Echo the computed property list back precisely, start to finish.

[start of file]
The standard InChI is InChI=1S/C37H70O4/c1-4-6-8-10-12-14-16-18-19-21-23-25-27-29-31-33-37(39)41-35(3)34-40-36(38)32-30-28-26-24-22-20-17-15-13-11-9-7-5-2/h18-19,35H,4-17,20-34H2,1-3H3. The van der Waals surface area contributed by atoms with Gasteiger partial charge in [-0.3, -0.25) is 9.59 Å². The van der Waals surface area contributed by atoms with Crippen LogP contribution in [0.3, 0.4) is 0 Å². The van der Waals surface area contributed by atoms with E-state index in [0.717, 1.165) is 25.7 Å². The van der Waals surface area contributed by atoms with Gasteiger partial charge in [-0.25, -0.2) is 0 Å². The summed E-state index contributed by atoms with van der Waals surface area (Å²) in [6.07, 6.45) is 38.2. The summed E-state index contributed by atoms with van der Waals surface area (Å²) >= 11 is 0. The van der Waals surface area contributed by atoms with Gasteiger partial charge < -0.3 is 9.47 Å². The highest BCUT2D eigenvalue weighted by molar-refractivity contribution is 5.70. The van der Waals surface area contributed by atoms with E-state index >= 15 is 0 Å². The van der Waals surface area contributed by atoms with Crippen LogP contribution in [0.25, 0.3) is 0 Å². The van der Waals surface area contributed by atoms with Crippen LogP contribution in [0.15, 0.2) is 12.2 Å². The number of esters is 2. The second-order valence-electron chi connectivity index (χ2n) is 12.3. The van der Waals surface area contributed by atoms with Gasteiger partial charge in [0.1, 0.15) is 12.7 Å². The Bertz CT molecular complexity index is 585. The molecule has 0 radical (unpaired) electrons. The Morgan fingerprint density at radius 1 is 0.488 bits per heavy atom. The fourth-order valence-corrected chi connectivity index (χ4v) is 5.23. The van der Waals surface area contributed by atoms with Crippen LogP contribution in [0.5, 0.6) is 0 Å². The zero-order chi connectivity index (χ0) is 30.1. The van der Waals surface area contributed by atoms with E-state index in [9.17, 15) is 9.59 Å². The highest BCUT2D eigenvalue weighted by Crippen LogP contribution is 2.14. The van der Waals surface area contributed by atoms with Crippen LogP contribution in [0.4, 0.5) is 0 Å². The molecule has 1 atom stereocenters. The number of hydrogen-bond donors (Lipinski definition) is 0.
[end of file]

The standard InChI is InChI=1S/C37H70O4/c1-4-6-8-10-12-14-16-18-19-21-23-25-27-29-31-33-37(39)41-35(3)34-40-36(38)32-30-28-26-24-22-20-17-15-13-11-9-7-5-2/h18-19,35H,4-17,20-34H2,1-3H3. The van der Waals surface area contributed by atoms with Gasteiger partial charge in [-0.3, -0.25) is 9.59 Å². The van der Waals surface area contributed by atoms with Crippen LogP contribution in [0.3, 0.4) is 0 Å². The van der Waals surface area contributed by atoms with E-state index in [0.717, 1.165) is 25.7 Å². The van der Waals surface area contributed by atoms with Gasteiger partial charge in [-0.25, -0.2) is 0 Å². The summed E-state index contributed by atoms with van der Waals surface area (Å²) in [6.07, 6.45) is 38.2. The summed E-state index contributed by atoms with van der Waals surface area (Å²) >= 11 is 0. The van der Waals surface area contributed by atoms with Gasteiger partial charge < -0.3 is 9.47 Å². The highest BCUT2D eigenvalue weighted by molar-refractivity contribution is 5.70. The van der Waals surface area contributed by atoms with E-state index >= 15 is 0 Å². The van der Waals surface area contributed by atoms with Crippen LogP contribution in [0.25, 0.3) is 0 Å². The van der Waals surface area contributed by atoms with Crippen LogP contribution in [0.15, 0.2) is 12.2 Å². The number of esters is 2. The second-order valence-electron chi connectivity index (χ2n) is 12.3. The van der Waals surface area contributed by atoms with Gasteiger partial charge in [0.1, 0.15) is 12.7 Å². The Bertz CT molecular complexity index is 585. The molecule has 0 radical (unpaired) electrons. The Morgan fingerprint density at radius 1 is 0.488 bits per heavy atom. The fourth-order valence-corrected chi connectivity index (χ4v) is 5.23. The van der Waals surface area contributed by atoms with Crippen LogP contribution in [0.5, 0.6) is 0 Å². The zero-order chi connectivity index (χ0) is 30.1. The van der Waals surface area contributed by atoms with E-state index in [9.17, 15) is 9.59 Å². The highest BCUT2D eigenvalue weighted by Crippen LogP contribution is 2.14. The van der Waals surface area contributed by atoms with Crippen LogP contribution in [0.4, 0.5) is 0 Å². The molecule has 1 atom stereocenters. The number of hydrogen-bond donors (Lipinski definition) is 0.